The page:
The Federal Republic of Nigeria (FRN) is currently suing JP Morgan Chase in the English High Court for damages relating to the bank's handling of funds arising from Shell and Eni's allegedly corrupt acquisition of the OPL 245 oil field in Nigeria (case number: CL-2017-000730).

In Paragraph 54D of the FRN's Re-Re-Amended Particulars of Claim, the FRN states that, on 21 July 2011, Mohammed Adoke, who was Attorney General of Federation at the time of the deal, corresponded with JP Morgan from the email address “[email protected]”. At paragraph 46D of JPMC's Re-Re-Amended Defence, JPMC admits to the existence and content of the email. As the FRN points out at paragraph 54E of its Re-Re-Amended claim, A Group is a group of Nigerian companies controlled by Mr. Abubakar Aliyu.

Mohammed Bello Adoke

A company named, A Group Construction, and another called Novel Properties and Development Company Ltd subsequently became vehicles through which some of the OPL 245 funds transferred by JP Morgan to a company named Malabu Oil & Gas were disbursed.

The email forms part of a chain of correspondence between JPMC and officials of the administration of former President Jonathan. Ultimately, this correspondence led to JPMC transferring a whopping $801 million to Malabu Oil & Gas – money that should have gone to the Federation Account.

The FRN’s Re-Re-Amended Particulars of Claim sets out the trail of emails and correspondences with the bank that led to this loss. This chronology, together with the FRN’s commentary, was also presented.

The email from a “Mohammed Bello Adoke” is highlighted in red.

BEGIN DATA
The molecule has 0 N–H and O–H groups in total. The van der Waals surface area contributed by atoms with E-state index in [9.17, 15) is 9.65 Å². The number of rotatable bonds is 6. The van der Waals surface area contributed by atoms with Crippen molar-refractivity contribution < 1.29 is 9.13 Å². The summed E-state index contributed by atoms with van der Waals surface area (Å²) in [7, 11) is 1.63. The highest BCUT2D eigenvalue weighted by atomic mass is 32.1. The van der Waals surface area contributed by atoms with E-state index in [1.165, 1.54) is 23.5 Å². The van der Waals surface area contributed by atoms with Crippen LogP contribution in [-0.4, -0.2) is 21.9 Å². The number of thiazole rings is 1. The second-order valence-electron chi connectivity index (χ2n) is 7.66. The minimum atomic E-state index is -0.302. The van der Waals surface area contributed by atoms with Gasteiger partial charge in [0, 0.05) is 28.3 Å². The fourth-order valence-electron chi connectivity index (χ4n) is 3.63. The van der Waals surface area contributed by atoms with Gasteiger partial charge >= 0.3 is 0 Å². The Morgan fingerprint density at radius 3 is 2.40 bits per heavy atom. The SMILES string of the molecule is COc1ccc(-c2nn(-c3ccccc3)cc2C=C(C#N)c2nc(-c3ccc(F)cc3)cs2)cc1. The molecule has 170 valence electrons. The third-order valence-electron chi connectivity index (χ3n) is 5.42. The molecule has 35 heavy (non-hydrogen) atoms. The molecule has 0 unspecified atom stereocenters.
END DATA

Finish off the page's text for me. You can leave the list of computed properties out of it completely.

As will be seen, it formed part of a series of emails aimed at persuading JP Morgan to transfer funds arising from the OPL 245 transaction to Malabu Oil & Gas. In court proceedings in the UK, the FRN has described the OPL 245 transaction as “corrupt” and “a conspiracy to injure [Nigeria] by unlawful means by depriving the [FRN] of monies for the grant of OPL245 to which it was lawfully and exclusively entitled.”

The banks reported that on 21st June 2011 “Bayo Osolake (as a representative of the Defendant) received an email sent by Attorney General Adoke from the email address ‘[email protected]’, attaching copies of each of the Resolution Agreements”.


The presentation of the email to the Milan Tribunal received wide publicity, both internationally and in Nigeria.

In response, Mohammed Adoke's lawyer, Kanu Agabi, SAN wrote a petition to the Inspector-General of Police, Usman Baba, dated 5 February 2021 stating: “The individuals who initiated the petition, investigations and the criminal trial at the court of Milan have engaged in acts of forgery of the email document dated 21 June 2011…”

Agabi’s letter was officially received by the IGP on 10 February 2021. The letter was published in online newspapers in Nigeria.  The petition also states “the persons or organisations behind these forgeries are the ones that authored the petition to the Economic and Financial Crimes Commission (EFCC), demanding the investigation of the OPL 245 Resolution Agreement”.


Adoke's lawyers did not name names. However, Global Witness, The Corner House and Re:Common were the signatories to the complaint that led to the investigation and subsequent prosecution in Milan.

The Human and Environmental Development Agenda (HEDA) Resource Centre had also submitted a petition to Nigeria’s Economic and Financial Crimes Commission (EFCC) that led to the current prosecution of Adoke, Etete and Aliyu in Nigeria.


Civil Society's response to the Forgery Allegations